The development of modern compilers and programming language runtimes relies on empirical measurements to assess application performance. These measurements require benchmark suites that are reasonably compact but also represent practical applications. One such suite is Renaissance.
Renaissance is in constant development and provides many contribution opportunities:
Extending the suite with benchmarks in other languages
Java Virtual Machine can execute a spectrum of languages supported by modern dynamic compilers (C, R, JS, Ruby and so on). Renaissance currently only supports Java and Scala, this task should extend the build system and include more workloads.
Medium size project for people who like coding in diverse environments, knowledge of Java, Scala build system, and build systems in general is useful.
Extending set of existing workloads with AI-based workload
The most important aspect of Renaissance suite is that it provides a diverse set of workloads. In this task, we would like to extend the suite with a new workload from the world of artificial intelligence. The workload must be a reasonably isolated representative of a typical AI task.
Small to medium size project for people interested in both AI and performance engineering. Knowledge of Java, Scala, and AI frameworks is useful.
Augmenting the existing workloads with validation
In the context of compiler development, execution correctness is not necessarily guaranteed. To detect incorrect compiler or runtime behavior, some workloads in Renaissance validate their own results. This task should extend validation to all existing Renaissance workloads.
Small to medium size project for people who like coding in diverse environments, knowledge of Java, Scala, and frameworks such as Spark is useful.
Analyzing the workload coverage
It is essential that the benchmark workloads are diverse enough to approximate many applications, but also compact enough to execute in relatively short time. This task should come up with ways to analyze the coverage of the compiler or runtime by the benchmark.
A medium to large size project for people who enjoy open research topics, knowledge of compilers and general working of computers is useful.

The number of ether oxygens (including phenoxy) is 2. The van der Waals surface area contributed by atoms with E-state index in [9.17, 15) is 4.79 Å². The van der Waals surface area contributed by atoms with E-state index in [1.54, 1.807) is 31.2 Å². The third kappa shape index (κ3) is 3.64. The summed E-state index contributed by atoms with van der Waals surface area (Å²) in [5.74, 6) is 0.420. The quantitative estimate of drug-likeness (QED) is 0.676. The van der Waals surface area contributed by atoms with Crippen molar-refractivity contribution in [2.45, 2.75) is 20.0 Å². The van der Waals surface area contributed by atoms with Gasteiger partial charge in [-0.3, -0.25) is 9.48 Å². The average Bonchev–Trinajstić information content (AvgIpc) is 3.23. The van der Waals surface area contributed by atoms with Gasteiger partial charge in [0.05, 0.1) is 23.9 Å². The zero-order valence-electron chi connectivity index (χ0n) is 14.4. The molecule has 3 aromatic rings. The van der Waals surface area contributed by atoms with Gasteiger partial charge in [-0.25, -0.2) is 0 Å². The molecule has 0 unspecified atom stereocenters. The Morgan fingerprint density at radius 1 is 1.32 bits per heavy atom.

- Bc. thesis, Master thesis or Research project
Code written by data scientists to explore data (in Jupyter Notebooks and similar systems) is interesting for a number of reasons. First, it often works with concrete data sources and so you can more closely integrate data into programs. Second, it often interleaves execution and programming (you write a bit of code, run it and then continue editing). The following ideas for projects around programming with data use those two ideas in one way or another.
Analysing data science code - First of all, it would be interesting to know how exactly data analytical code looks like. The idea of this project is to scrape code from GitHub and capture the differences between code written to analyze data (e.g. Python in Jupyter Notebooks) and normal source code (e.g. Python libraries and applications). In what ways are the two different?
Data integration via Type Providers - One interesting way of integrating data into programming languages is using type providers (see F# Data library and TheGamma project). Type providers generate types, based on some schema or logic, that a programmer can then use to access data. Related project may include implementing type providers for interesting data sources (e.g. Semantic Web and Linked Data) and also add support for type providers to other languages (e.g. TypeScript).
AI-based tools for data exploration - Tools like Copilot help programmers write code - but how can they most effectively be integrated with tools for data exploration? One possible idea is to see how to use the underlying machine learning models to semi-automatically construct code for accessing data (possibly using the above type providers) that the user is interested in, based on natural language queries.
Data visualizations to encourage critical thinking - How can we visualize data so that the result makes viewers think more critically about what they see? A nice example of this is the You Draw It visualization by New York Times. How can we built other visualizations like this? And could we also encourage readers to critically think about model behind the data (e.g. for Agent-based economic models)?
- FSharp.Data: Data Access Made Simple - type provider library
- The Gamma: Democratizing data science - online playground
- The Gamma Programmatic Data Exploration for Non-programmers (PDF)
- You Draw It: What Got Better or Worse During Obama’s Presidency - nice data vis!
- Fluid: data-linked visualisations - explorable data visualizations
- Bc. thesis or Master thesis
Understanding the full complexity of programming requires an inter-disciplinary approach that is aware of the history and origins of computing concepts, understands their socio-technical nature and the historical developments of the field. If you are interested in looking at programming from a broader historical and philosophical perspective, there are many potential topics to work on:
Recovering ideas from past programming systems - There are many past programming systems that have been forgotten (Commodore 64 BASIC, Hypercard, Boxer, LISP machines), but have interesting ideas in them that could be adapted and used in programming. A project could document such systems using historical sources and reimplement some of the ideas.